“I love recreation therapy,” says Army Veteran Alex Hussey, pictured above in his sled. The combat-injured double-amputee is stoked to shred the slopes at the 33rd National Disabled Veterans Winter Sports Clinic.
After completing infantry training and jump school, he was assigned to the 82nd Airborne.
“That was awesome,” said Alex. “I loved jumping out of airplanes.”
In 2012, Alex deployed to Kandahar, Afghanistan. After being in country a little more than six months, Alex stepped on an improvised explosive device. The blast severed both his legs and left hand and caused a severe traumatic brain injury.
After countless hours of rehab, Kim Hussey, Alex’s wife, noticed he was falling into a rut and was dreading therapy. That’s when they found recreation therapy.
“Alex looks forward to his therapy now,” said Kim. “His smile is so bright when he does something for the first time that he hasn’t been able to do since his injury, like sitting on his own, standing in the pool, and he loves horses a lot.”
Alex and Kim are making their first trip to the Winter Sports Clinic. He skied once at Mount Hood, Oregon spending four hours in a sit ski. “I could barely get him off the mountain,” remembered Kim.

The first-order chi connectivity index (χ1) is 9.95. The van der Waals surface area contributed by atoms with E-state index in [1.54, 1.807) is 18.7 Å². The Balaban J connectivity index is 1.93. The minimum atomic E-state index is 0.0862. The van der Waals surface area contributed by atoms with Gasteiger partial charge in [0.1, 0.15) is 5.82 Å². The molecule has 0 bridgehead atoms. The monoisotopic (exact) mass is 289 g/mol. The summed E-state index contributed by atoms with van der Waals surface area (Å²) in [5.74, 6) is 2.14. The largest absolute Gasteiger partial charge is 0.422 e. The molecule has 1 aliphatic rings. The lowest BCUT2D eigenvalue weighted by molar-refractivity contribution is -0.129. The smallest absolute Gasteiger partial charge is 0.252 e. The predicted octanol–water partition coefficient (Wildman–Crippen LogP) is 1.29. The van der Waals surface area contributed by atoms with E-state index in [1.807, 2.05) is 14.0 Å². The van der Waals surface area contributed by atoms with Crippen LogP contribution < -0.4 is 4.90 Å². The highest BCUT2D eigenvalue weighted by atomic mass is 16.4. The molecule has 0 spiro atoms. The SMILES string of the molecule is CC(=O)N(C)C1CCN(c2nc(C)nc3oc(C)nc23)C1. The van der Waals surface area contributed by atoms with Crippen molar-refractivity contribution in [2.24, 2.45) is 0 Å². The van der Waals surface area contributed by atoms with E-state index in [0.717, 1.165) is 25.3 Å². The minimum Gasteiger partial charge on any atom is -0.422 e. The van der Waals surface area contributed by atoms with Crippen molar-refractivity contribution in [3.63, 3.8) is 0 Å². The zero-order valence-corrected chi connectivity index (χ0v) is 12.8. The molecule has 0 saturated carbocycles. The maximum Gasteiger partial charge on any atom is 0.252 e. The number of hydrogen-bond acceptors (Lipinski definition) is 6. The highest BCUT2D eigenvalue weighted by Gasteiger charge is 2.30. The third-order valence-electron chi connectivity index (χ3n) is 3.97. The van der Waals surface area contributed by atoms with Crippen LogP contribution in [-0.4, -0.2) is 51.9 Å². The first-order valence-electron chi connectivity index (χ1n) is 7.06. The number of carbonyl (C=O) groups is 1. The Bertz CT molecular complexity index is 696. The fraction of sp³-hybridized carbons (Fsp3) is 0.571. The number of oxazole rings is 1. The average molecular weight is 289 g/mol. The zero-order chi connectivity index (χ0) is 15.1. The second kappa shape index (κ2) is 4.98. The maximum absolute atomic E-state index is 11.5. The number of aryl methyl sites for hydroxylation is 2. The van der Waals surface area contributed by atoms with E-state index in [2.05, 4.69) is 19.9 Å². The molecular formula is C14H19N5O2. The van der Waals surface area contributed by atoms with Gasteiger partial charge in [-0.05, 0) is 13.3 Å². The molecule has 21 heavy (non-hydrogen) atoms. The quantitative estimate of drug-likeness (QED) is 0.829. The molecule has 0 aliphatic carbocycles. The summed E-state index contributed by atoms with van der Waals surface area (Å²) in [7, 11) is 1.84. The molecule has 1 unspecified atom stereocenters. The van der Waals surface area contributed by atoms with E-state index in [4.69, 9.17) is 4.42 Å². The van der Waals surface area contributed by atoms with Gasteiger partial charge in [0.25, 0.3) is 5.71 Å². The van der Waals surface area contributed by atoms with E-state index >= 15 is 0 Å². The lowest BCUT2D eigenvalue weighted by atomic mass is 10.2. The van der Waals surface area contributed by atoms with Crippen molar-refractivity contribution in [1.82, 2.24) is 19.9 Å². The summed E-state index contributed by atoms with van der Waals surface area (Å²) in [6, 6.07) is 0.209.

As for Alex, remembering that day and looking forward to shredding the slopes of Snowmass—just one simple exclamation: “I cannot wait to ski again!”
The National Disabled Veterans Winter Sports Clinic is underway in Snowmass, Colo.
The annual clinic, hosted by VA and DAV (Disabled American Veterans), serves as a world leader in adaptive winter sports instruction for injured Veterans and promotes sports therapy and rehabilitation through adaptive Alpine and Nordic skiing, rock climbing, sled hockey, scuba diving, and other adaptive sports and activities.
“Adaptive sports therapy gives freedom to those heroes who have fought for our freedom,” VA Secretary Robert Wilkie, said. “This clinic empowers Veterans to move past perceived limitations, reach their own personal victories and prove the impossible is possible.”
For many of the hundreds of Veterans who participate in the clinic, the adaptive sports journey is just beginning. For others, it becomes a way of life in Snowmass and is a passion they take back home. The hope is Veterans will build upon this experience and continue to lead active, healthy lives. Nearly 390 Veterans participated in the event in 2018.
“For those of us who were seriously injured in military service and have spent years being told our abilities are now limited, there is nothing more empowering than coming to this clinic and being able to prove how much we really can do,” said DAV National Commander Dennis Nixon, a Vietnam Veteran, and amputee. “It’s a dose of confidence and self-reliance that can —and does — truly change lives.”
Hundreds of volunteers, corporate partnerships, nonprofit organizations, and individual donors make this life-changing clinic possible.
Jeremy M. Laird is a Public Affairs Specialist at VA Salt Lake City HCS